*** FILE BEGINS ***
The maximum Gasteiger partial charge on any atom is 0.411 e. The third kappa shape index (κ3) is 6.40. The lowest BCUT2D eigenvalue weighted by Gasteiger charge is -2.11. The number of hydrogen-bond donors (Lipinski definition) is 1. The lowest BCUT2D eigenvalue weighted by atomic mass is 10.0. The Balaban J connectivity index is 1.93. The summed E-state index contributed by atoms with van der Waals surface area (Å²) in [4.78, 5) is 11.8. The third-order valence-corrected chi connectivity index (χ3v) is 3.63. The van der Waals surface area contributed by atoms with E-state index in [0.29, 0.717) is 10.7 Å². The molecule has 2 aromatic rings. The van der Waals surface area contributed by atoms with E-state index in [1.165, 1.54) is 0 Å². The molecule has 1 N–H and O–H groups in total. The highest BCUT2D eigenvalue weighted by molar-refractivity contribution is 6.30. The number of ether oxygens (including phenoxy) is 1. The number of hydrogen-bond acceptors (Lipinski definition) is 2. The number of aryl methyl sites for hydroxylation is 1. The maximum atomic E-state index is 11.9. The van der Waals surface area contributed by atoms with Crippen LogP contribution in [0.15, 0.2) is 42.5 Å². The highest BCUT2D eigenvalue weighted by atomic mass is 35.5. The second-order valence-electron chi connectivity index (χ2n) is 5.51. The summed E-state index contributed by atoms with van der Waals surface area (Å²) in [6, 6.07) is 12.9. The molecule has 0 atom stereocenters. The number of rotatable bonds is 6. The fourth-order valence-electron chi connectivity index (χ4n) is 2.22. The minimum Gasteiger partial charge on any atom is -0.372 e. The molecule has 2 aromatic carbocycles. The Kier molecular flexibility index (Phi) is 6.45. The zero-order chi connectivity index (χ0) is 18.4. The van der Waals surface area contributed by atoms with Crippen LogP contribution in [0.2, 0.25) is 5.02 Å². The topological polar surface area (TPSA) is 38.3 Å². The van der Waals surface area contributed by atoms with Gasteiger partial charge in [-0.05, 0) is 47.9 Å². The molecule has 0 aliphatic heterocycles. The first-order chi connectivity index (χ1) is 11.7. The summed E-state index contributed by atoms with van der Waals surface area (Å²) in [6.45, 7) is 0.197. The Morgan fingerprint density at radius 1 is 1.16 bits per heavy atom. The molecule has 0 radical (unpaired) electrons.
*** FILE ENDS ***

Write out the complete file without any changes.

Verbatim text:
The maximum Gasteiger partial charge on any atom is 0.411 e. The third kappa shape index (κ3) is 6.40. The lowest BCUT2D eigenvalue weighted by Gasteiger charge is -2.11. The number of hydrogen-bond donors (Lipinski definition) is 1. The lowest BCUT2D eigenvalue weighted by atomic mass is 10.0. The Balaban J connectivity index is 1.93. The summed E-state index contributed by atoms with van der Waals surface area (Å²) in [4.78, 5) is 11.8. The third-order valence-corrected chi connectivity index (χ3v) is 3.63. The van der Waals surface area contributed by atoms with E-state index in [0.29, 0.717) is 10.7 Å². The molecule has 2 aromatic rings. The van der Waals surface area contributed by atoms with E-state index in [1.165, 1.54) is 0 Å². The molecule has 1 N–H and O–H groups in total. The highest BCUT2D eigenvalue weighted by molar-refractivity contribution is 6.30. The number of ether oxygens (including phenoxy) is 1. The number of hydrogen-bond acceptors (Lipinski definition) is 2. The number of aryl methyl sites for hydroxylation is 1. The maximum atomic E-state index is 11.9. The van der Waals surface area contributed by atoms with Crippen LogP contribution in [0.15, 0.2) is 42.5 Å². The highest BCUT2D eigenvalue weighted by atomic mass is 35.5. The second-order valence-electron chi connectivity index (χ2n) is 5.51. The summed E-state index contributed by atoms with van der Waals surface area (Å²) in [6, 6.07) is 12.9. The molecule has 0 atom stereocenters. The number of rotatable bonds is 6. The fourth-order valence-electron chi connectivity index (χ4n) is 2.22. The minimum Gasteiger partial charge on any atom is -0.372 e. The molecule has 2 aromatic carbocycles. The Kier molecular flexibility index (Phi) is 6.45. The zero-order chi connectivity index (χ0) is 18.4. The van der Waals surface area contributed by atoms with Crippen LogP contribution in [0.2, 0.25) is 5.02 Å². The topological polar surface area (TPSA) is 38.3 Å². The van der Waals surface area contributed by atoms with Gasteiger partial charge in [-0.05, 0) is 47.9 Å². The molecule has 0 aliphatic heterocycles. The first-order chi connectivity index (χ1) is 11.7. The summed E-state index contributed by atoms with van der Waals surface area (Å²) in [6.45, 7) is 0.197. The Morgan fingerprint density at radius 1 is 1.16 bits per heavy atom. The molecule has 0 radical (unpaired) electrons.